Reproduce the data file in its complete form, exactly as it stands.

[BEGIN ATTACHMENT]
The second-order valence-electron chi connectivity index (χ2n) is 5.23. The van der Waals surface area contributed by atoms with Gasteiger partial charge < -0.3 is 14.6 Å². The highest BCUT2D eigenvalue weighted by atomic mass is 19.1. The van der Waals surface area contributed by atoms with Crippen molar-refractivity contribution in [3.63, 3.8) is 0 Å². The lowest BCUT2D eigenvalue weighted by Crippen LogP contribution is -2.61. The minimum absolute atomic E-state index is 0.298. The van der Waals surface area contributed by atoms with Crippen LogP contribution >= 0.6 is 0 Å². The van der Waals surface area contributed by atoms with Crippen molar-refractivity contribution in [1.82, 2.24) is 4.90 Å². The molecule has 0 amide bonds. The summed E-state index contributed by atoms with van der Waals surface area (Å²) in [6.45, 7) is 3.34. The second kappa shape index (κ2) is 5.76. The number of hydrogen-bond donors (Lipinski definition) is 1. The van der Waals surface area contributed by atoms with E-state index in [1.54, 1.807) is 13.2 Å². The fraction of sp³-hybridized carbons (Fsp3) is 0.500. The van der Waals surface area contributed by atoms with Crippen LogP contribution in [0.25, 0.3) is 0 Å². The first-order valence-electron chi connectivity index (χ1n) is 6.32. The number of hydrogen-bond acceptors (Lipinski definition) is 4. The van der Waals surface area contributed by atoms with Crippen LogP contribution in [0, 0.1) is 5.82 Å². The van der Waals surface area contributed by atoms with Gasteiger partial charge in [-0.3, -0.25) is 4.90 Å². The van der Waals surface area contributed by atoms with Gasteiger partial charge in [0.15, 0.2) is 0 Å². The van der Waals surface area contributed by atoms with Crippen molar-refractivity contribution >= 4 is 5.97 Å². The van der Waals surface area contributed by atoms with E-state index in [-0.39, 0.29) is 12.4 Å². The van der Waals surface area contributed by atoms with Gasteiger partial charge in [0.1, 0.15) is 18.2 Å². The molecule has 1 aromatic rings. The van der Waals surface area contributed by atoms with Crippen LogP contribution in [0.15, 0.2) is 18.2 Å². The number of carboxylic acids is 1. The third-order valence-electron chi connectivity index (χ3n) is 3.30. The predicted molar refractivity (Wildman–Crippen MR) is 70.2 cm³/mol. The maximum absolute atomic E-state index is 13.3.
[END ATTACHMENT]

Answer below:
The second-order valence-electron chi connectivity index (χ2n) is 5.23. The van der Waals surface area contributed by atoms with Gasteiger partial charge < -0.3 is 14.6 Å². The highest BCUT2D eigenvalue weighted by atomic mass is 19.1. The van der Waals surface area contributed by atoms with Crippen molar-refractivity contribution in [3.63, 3.8) is 0 Å². The lowest BCUT2D eigenvalue weighted by Crippen LogP contribution is -2.61. The minimum absolute atomic E-state index is 0.298. The van der Waals surface area contributed by atoms with Crippen LogP contribution >= 0.6 is 0 Å². The van der Waals surface area contributed by atoms with Crippen molar-refractivity contribution in [1.82, 2.24) is 4.90 Å². The molecule has 0 amide bonds. The summed E-state index contributed by atoms with van der Waals surface area (Å²) in [6.45, 7) is 3.34. The second kappa shape index (κ2) is 5.76. The number of hydrogen-bond donors (Lipinski definition) is 1. The van der Waals surface area contributed by atoms with E-state index in [1.54, 1.807) is 13.2 Å². The fraction of sp³-hybridized carbons (Fsp3) is 0.500. The van der Waals surface area contributed by atoms with Crippen LogP contribution in [0.25, 0.3) is 0 Å². The first-order valence-electron chi connectivity index (χ1n) is 6.32. The number of hydrogen-bond acceptors (Lipinski definition) is 4. The van der Waals surface area contributed by atoms with Crippen LogP contribution in [0, 0.1) is 5.82 Å². The van der Waals surface area contributed by atoms with Gasteiger partial charge in [-0.3, -0.25) is 4.90 Å². The van der Waals surface area contributed by atoms with Gasteiger partial charge in [0.15, 0.2) is 0 Å². The van der Waals surface area contributed by atoms with Crippen molar-refractivity contribution >= 4 is 5.97 Å². The van der Waals surface area contributed by atoms with E-state index in [-0.39, 0.29) is 12.4 Å². The van der Waals surface area contributed by atoms with Gasteiger partial charge in [0.1, 0.15) is 18.2 Å². The molecule has 1 aromatic rings. The van der Waals surface area contributed by atoms with Crippen LogP contribution in [0.15, 0.2) is 18.2 Å². The number of carboxylic acids is 1. The third-order valence-electron chi connectivity index (χ3n) is 3.30. The predicted molar refractivity (Wildman–Crippen MR) is 70.2 cm³/mol. The maximum absolute atomic E-state index is 13.3.